What's the used Toyota Hilux pick-up like?
If you were asked to name a used vehicle that was figuratively bulletproof, then chances are you’d have replied ‘Well, that’ll be the Toyota Hilux, of course’. For more than 50 years, the Hilux has forged a reputation for dependability when faced with the most inhospitable of environments. It’s also given buyers exactly what they wanted in terms of towing, payload capacity and cost of ownership – values it continues to strive for even in its eighth generation.
Under its long bonnet is a large capacity 2.4-litre four-cylinder diesel engine. Unlike the ultra-smooth and very powerful 3.0-litre V6 found in the Volkswagen Amarok, the engine in the Hilux is grumbly at idle and gets no better once you’re on the move. To make matters worse, it only produces 148bhp to shift a vehicle that weighs over two tonnes before you’ve added any payload, so you’ll be working the engine quite hard when merging onto faster roads.
Despite its lack of outright oomph compared with rivals, the Hilux can still offer a payload capacity of 3500kg – one of the best in the business. It can even tow a braked trailer of 3500kg, if required. Only the most powerful Amarok can top that.
The bed is impressive, too. With a length of 1510mm and a width of 1560mm at its widest point (1080mm where the wheel arches intrude), the back of the Hilux has been well thought out, even if a Nissan Navara does have a longer bed and an Amarok has less wheelarch intrusion. At 475mm in depth, it’s deep enough to load up plenty of stuff, but not so low that you’ll need to clamber onto the tyres when reaching in to grab equipment out of the back.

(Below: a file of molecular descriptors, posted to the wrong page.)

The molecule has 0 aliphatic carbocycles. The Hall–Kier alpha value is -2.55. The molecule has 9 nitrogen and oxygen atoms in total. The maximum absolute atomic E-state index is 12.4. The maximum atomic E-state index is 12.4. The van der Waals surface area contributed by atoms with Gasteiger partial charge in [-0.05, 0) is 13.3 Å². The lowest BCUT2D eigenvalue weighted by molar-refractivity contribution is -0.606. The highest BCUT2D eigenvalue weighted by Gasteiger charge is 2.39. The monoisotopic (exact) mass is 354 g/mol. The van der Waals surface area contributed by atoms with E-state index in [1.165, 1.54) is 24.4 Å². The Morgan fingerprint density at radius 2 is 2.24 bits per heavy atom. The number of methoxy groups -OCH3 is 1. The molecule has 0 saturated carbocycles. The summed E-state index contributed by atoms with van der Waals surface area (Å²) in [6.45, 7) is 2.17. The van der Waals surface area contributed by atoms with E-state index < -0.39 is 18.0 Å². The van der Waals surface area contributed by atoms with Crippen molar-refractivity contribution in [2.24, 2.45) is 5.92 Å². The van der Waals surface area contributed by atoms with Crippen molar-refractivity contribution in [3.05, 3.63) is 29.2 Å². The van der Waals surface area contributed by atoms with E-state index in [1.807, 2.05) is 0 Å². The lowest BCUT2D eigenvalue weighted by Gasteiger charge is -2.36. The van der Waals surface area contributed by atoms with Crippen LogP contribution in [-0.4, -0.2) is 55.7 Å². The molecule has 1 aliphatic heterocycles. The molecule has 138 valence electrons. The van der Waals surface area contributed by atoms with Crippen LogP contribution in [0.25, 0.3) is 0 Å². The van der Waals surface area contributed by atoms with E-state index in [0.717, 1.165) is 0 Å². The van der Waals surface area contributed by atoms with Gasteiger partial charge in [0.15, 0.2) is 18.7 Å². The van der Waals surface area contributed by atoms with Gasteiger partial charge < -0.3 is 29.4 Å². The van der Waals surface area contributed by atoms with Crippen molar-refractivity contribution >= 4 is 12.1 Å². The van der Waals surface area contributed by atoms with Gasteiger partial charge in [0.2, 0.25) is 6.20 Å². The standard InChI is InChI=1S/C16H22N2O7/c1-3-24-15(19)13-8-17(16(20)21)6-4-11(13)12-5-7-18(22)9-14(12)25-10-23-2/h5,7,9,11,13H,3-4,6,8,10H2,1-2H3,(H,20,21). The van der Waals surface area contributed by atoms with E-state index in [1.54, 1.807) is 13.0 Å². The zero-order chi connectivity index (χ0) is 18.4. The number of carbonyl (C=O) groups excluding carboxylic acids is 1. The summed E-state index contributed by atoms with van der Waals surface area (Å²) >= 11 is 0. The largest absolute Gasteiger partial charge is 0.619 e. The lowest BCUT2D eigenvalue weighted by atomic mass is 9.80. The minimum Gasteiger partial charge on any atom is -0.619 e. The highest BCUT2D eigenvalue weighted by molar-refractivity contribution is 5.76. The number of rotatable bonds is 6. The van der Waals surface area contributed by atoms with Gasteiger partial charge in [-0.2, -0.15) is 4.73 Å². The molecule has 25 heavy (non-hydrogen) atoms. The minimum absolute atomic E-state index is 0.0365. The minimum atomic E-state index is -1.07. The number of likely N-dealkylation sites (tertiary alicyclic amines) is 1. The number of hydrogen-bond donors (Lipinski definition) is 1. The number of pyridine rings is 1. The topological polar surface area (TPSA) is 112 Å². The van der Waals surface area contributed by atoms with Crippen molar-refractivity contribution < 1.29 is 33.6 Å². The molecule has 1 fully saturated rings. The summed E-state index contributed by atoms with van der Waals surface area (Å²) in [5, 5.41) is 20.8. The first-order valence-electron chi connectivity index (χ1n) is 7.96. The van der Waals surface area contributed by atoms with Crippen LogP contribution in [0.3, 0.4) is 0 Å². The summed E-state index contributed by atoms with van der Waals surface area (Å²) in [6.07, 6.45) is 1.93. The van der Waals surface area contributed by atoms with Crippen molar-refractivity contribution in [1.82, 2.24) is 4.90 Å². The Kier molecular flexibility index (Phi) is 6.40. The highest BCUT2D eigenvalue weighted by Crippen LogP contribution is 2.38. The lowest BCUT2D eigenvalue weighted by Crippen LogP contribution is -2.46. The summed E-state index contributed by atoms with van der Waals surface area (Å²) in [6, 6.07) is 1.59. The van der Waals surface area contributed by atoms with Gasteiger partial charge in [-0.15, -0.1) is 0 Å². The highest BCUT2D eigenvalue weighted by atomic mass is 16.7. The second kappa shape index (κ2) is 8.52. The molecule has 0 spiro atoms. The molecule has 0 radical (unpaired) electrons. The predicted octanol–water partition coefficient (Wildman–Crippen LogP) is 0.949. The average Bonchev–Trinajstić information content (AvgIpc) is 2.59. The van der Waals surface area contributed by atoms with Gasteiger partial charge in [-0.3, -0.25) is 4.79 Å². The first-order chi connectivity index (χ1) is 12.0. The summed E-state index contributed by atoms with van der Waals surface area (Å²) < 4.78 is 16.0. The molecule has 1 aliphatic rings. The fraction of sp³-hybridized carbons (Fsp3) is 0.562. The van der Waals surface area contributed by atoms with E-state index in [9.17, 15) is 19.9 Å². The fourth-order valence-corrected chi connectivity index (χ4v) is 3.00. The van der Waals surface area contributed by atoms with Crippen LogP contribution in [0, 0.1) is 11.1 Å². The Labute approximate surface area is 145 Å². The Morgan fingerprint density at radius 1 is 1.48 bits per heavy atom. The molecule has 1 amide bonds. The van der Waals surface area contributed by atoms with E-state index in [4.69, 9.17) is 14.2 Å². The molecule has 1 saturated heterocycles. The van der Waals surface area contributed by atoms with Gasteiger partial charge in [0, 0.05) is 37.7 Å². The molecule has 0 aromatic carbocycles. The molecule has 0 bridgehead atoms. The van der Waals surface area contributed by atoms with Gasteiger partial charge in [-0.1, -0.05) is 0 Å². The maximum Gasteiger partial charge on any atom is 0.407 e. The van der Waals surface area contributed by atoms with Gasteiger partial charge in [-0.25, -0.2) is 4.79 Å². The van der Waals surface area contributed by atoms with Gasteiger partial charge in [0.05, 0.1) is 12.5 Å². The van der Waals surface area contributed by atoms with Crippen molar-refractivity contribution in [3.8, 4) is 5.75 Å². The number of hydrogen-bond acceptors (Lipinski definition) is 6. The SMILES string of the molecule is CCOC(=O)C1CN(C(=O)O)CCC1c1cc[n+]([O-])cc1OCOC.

Although pick-up trucks these days are almost as likely to be bought for family car duty as they are a workhorse role, the Hilux interior is durable rather than plush. Don’t expect any soft touch plastics or thick carpets; think of it more as a hose-down and wipe clean environment, even though top models come with leather seats. The driving position isn’t bad, but shoulder room isn’t great and rear occupants will find things a bit cramped. Shallow footwells mean they’ll have to travel with their knees bent at an uncomfortable angle, too.
This agricultural nature extends to the driving experience. The Hilux has rock-hard rear suspension that needs considerable ballast before the leaf springs will yield to bumps like the rather soft front suspension does. The latter also causes the front end of the vehicle to dive considerably upon entering a corner, while the rather knobbly tyres howl in protest if you try to carry speed through a bend. Don’t expect precision from the steering, either: it’s rather slow to respond for the purposes of off road driving.
The basic Active model comes with air conditioning, Bluetooth connectivity, auto headlights and electrically adjustable and heated door mirrors. You’ll need a mid-range Icon model for alloy wheels, a DAB radio, cruise control and a reversing camera; autonomous safety equipment only comes as standard from Invincible spec onwards, while top-of-the-range Invincible X is the only one to get sat nav as standard.
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